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space (spās) n. 1. space beyond the atmosphere of the earth.

prag·ma·tism (prgm-tzm) n. A way of approaching situations or solving problems that emphasizes practical applications and consequences.

Thursday, May 05, 2005

Space Community Infighting revisited

I would like to back up a little and state my views on space access. Based on the comments I got on my Heavy Lift vs multiple Lift entry, I think I have not made myself clear.

In my ideal world, NASA would only build what no one has ever built before (and by NASA I mean Lockheed and Boeing as well). This would include the beginnings of a Moon base, perhaps a Mars space craft, a Mars base, and so on. Private industry would take over the stuff that has been done, such as launch to LEO, Lunar modules, communications, imaging, etc... As things became more common place, private interests would take people to the Moon and construct their own Lunar bases.

I am basically a supporter of the NASA -> Unexplored frontiers, Private->Open Frontiers. This doesn't mean waiting until something is easy before passing it if off to private companies, but until that we know it isn't impossible, just hard. Really it isn't a matter of "passing it on" so much as it is, understanding the problem well enough to convince investors you can do it. So whenever private industry can do that, they should go for it, NASA or no. So all you guys, give me a break. I am on your side.

That being said, as my profile suggests, I am not stuck on the idea. If NASA goes to the Moon, against my good advise :), with it's own heavy lifter (shuttle-C or whatever), then I am not going to pout and stay home in protest when my shot comes up.

Now when I discussed "paralysis by analysis" previously, I did not make it clear, I am not talking about private industry. Of course space companies are going to fight over design ideas? That's the beginnings of competition. Go! Debate! Attack each others ideas? That is what this country was founded on. But I bet none of you (the good ones anyway) would expect your company to sit around writing a business plan for 2 or 3 years because you couldn't come to an agreement on what architecture you business will run under.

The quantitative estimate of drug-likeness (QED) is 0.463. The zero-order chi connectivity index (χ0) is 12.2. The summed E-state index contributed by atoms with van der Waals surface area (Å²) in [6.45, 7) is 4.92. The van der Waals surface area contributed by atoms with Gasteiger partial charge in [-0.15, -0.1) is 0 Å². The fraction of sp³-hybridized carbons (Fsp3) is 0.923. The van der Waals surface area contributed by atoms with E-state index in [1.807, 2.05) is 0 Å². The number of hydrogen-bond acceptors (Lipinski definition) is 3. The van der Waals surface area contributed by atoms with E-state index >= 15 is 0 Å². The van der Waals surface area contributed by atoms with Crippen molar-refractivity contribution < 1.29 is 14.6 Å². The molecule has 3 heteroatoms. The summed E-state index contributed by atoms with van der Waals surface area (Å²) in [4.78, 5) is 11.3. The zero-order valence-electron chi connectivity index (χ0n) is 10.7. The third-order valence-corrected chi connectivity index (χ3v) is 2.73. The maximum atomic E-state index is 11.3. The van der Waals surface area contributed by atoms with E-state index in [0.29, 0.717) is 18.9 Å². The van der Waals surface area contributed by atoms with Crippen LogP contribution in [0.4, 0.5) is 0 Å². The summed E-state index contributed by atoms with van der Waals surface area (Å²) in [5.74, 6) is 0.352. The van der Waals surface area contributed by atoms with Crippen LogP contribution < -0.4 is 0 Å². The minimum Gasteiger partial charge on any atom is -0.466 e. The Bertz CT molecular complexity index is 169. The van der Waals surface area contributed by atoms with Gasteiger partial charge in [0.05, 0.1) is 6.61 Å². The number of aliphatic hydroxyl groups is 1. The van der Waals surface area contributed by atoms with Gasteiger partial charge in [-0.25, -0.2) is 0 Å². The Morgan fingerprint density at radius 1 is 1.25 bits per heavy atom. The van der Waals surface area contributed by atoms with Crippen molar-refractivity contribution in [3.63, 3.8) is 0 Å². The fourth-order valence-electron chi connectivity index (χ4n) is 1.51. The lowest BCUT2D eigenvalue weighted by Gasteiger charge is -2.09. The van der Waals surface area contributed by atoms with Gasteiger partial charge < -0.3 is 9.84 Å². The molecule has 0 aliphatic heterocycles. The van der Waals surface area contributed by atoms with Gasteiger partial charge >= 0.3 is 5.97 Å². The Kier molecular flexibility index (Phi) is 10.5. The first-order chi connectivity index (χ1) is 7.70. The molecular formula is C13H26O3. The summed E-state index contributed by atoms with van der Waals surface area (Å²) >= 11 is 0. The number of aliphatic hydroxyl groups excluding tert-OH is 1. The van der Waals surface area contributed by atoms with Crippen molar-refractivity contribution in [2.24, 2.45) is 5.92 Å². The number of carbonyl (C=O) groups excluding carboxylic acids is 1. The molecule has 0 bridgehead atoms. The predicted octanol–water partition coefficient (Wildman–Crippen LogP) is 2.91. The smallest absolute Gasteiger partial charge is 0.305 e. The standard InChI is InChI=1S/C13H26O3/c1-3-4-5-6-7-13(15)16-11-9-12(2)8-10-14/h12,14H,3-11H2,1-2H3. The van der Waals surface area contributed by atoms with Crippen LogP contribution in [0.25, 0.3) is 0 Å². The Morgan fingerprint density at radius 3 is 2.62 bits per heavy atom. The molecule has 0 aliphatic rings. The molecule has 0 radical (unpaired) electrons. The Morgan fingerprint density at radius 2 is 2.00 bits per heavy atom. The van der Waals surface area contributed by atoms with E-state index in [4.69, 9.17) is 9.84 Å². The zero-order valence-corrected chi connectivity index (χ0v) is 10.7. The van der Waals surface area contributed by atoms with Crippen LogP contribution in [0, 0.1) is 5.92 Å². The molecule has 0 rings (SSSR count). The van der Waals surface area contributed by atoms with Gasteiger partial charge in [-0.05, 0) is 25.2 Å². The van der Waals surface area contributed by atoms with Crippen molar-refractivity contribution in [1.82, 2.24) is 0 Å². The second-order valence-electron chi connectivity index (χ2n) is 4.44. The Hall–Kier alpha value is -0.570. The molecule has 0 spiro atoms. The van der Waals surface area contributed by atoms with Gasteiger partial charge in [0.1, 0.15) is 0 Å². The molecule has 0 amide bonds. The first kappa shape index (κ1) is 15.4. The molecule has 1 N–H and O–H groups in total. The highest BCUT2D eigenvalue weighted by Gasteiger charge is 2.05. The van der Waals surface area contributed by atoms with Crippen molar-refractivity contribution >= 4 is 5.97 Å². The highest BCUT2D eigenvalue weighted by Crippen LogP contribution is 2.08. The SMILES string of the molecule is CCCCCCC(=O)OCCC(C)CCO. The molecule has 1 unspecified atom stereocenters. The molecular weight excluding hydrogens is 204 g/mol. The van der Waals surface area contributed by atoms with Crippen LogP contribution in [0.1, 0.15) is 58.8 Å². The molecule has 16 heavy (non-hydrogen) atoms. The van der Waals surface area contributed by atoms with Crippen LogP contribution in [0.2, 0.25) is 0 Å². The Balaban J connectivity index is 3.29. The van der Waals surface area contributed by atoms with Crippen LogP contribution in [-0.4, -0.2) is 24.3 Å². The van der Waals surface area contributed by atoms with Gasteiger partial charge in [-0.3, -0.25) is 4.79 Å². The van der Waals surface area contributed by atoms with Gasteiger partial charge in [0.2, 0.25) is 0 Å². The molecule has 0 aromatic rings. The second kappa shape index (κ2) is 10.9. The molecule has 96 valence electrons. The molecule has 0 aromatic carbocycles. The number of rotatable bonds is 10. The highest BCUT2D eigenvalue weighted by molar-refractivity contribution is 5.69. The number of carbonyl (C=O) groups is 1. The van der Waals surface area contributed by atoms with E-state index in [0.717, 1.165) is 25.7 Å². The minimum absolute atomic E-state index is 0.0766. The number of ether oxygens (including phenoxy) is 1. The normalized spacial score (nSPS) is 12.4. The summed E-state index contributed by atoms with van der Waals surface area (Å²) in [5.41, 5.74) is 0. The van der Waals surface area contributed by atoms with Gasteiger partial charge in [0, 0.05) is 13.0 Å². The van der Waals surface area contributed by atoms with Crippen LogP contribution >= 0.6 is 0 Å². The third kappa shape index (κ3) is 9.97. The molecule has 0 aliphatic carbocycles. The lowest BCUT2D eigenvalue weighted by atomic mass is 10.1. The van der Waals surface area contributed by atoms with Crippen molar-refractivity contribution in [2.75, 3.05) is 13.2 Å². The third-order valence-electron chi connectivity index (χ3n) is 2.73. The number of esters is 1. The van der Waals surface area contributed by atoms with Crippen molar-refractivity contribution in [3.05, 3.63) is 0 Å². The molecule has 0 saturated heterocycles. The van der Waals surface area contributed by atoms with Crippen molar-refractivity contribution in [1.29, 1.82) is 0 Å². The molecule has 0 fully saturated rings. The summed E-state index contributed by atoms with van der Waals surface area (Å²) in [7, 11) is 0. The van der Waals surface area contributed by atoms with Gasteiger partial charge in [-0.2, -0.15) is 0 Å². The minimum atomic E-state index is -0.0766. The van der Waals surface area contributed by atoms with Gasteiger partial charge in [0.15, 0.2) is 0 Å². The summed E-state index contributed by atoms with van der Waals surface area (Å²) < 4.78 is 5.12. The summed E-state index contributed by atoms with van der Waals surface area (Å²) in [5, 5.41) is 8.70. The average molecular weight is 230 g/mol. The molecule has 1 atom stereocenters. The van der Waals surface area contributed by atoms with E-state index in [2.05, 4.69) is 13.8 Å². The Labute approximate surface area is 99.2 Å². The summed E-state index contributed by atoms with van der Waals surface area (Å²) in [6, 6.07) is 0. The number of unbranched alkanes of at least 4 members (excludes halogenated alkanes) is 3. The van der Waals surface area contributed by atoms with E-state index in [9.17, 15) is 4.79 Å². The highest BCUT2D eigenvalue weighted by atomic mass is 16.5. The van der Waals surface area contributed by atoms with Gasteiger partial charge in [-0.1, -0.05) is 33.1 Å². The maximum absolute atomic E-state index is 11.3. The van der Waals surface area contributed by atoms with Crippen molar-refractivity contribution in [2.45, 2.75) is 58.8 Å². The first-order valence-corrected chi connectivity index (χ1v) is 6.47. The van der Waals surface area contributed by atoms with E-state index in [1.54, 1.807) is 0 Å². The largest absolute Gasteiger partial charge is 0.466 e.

I am assuming (based on everything I have read) that NASA is going to build their own rocket (wasteful as that may be) and they are going to spend $1 or $2 billion on spinning their wheels over how to do it. The mentality that I hear outside of NASA, I fear, mirrors the debate inside of NASA. It is comments like this that bother me (No offense meant to any of the follow people. I love you guys - djs)

...there is no better way to kill the VSE program than to start it off with a costly expendable rocket program. - Clark Lindsey

Some people within the aerospace establishment understand that the development of a heavy lift vehicle is essential for a successful Lunar program,... - Robert Zubrin

The consensus is that the Vision for Space Exploration requires a new heavy-lift launch vehicle - Taylor Dinerman

The idea that if you pick the wrong one, the entire program is doomed to failure is what creates "religious wars." I believe multiple launches (preferably purchase from somebody like SpaceX) is the way to go. Do I think we will get there with a Shuttle derived HLV? Yeah. Will it cost more? Most likely. Will it be less scalable? Yeah. But NASA stays in conference rooms arguing this until 2020, it will cost a lot more and may not happen at all. People can be very finicky when they aren't seeing any progress.

Well there you go. Feel free to pick my argument apart now...

1 comment:

Michael Mealling said...

My comment and specifically my post were more in response to some of the stuff at Space Access last week than your particular article. I definitely agree with your points.

I think the issue is whether or not you're dealing with a zero sum funding source. In government you have to fight to get the money you need and even then its at the cost of someone else who wants that funding just as badly. Out here in the commercial world we know there's room to grow in ways that aren't zero sum. And unless you're used to thinking both ways, the others behavior is baffling.

BTW, good blog! Don't let it burn you out! ;-)